Illusion v. Reality in Victor Hugo's "Les Miserables"

Essay by d0rkablex2High School, 12th gradeA, November 2007

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Literature has been said to reflect man-kind, therefore themes within literature would also reflect on man-kind. A major characteristic of literature is theme because it is the only device that is developed from the beginning to the end of the novel. M. A. Abrams defines theme as “sometimes used interchangeably with motif, but the term is more usefully applied to a thesis or doctrine, which an imaginative work is designed to incorporate and make persuasive to the reader” ( 237). In the novel Les Miserables by Victor Hugo, a major theme is “Illusion v. Reality”. Jean Valjean, the protagonist in Les Miserables changes himself multiple times to hide his true identity from society. The theme of “Illusion v. Reality” is personified in the character Jean Valjean in the classic novel, Les Miserables by Victor Hugo.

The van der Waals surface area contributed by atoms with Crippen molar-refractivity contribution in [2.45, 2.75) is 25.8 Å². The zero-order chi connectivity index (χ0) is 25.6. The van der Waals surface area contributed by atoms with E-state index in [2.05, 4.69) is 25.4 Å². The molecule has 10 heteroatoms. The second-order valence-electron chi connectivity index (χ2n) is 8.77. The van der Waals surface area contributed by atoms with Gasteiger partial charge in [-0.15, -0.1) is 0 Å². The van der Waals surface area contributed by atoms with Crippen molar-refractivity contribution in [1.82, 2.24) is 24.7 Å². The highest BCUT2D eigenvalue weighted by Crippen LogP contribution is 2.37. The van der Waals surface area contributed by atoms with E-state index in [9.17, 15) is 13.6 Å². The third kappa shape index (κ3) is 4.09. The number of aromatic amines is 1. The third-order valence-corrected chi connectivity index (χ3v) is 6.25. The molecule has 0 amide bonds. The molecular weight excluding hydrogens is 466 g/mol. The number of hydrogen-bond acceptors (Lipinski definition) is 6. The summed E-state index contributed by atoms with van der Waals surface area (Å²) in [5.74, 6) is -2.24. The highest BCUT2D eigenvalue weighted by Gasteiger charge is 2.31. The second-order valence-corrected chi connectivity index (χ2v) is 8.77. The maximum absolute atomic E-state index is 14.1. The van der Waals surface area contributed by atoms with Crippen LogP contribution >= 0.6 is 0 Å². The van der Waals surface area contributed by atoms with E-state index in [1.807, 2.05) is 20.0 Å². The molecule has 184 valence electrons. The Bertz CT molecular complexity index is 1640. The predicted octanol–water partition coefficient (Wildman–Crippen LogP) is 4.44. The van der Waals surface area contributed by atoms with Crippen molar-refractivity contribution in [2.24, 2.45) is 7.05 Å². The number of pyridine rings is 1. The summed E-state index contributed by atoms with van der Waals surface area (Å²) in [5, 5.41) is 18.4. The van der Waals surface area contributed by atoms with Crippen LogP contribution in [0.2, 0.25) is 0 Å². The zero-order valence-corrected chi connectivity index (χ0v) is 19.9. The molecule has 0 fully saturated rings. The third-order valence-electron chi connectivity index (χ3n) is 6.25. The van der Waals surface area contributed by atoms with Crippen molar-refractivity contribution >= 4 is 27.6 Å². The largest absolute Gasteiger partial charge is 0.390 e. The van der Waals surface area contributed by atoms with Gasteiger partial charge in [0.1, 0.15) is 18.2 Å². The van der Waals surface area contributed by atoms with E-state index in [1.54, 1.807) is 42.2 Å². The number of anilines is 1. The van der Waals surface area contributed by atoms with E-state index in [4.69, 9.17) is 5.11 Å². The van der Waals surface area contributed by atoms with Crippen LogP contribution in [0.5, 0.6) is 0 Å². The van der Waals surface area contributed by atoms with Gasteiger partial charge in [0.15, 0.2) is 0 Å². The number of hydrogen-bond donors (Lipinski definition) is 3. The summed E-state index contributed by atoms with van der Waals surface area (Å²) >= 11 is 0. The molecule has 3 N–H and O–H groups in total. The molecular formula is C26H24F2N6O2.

Jean Valjean is the product of the society he lived in, both in terms of the suffering that led to him stealing a loaf of bread, and the excessive sentence he received as punishment for his "crime".

The scholar Stuart Fernie feels that Jean Valjean went into prison a simple and devoted brother and uncle, and left it filled with despair, hopelessness, bitterness and anger at the injustice of his treatment (Fernie 1). He has also become accustomed to doing whatever is necessary to survive and has little thought of dignity and principle. According to the Penguin-Putnam Books Les Miserables Reading Guide, “Jean Valjean [was] in exile from the world of men because of the desperatecrime he committed when he was younger. Freed from prison, Valjean hides his identity and becomes a successful man, as charitable as he is rich and powerful” (Les Miserables Reading Guide 2). Jean Valjean feels that he has done no wrong, and that he was only helping...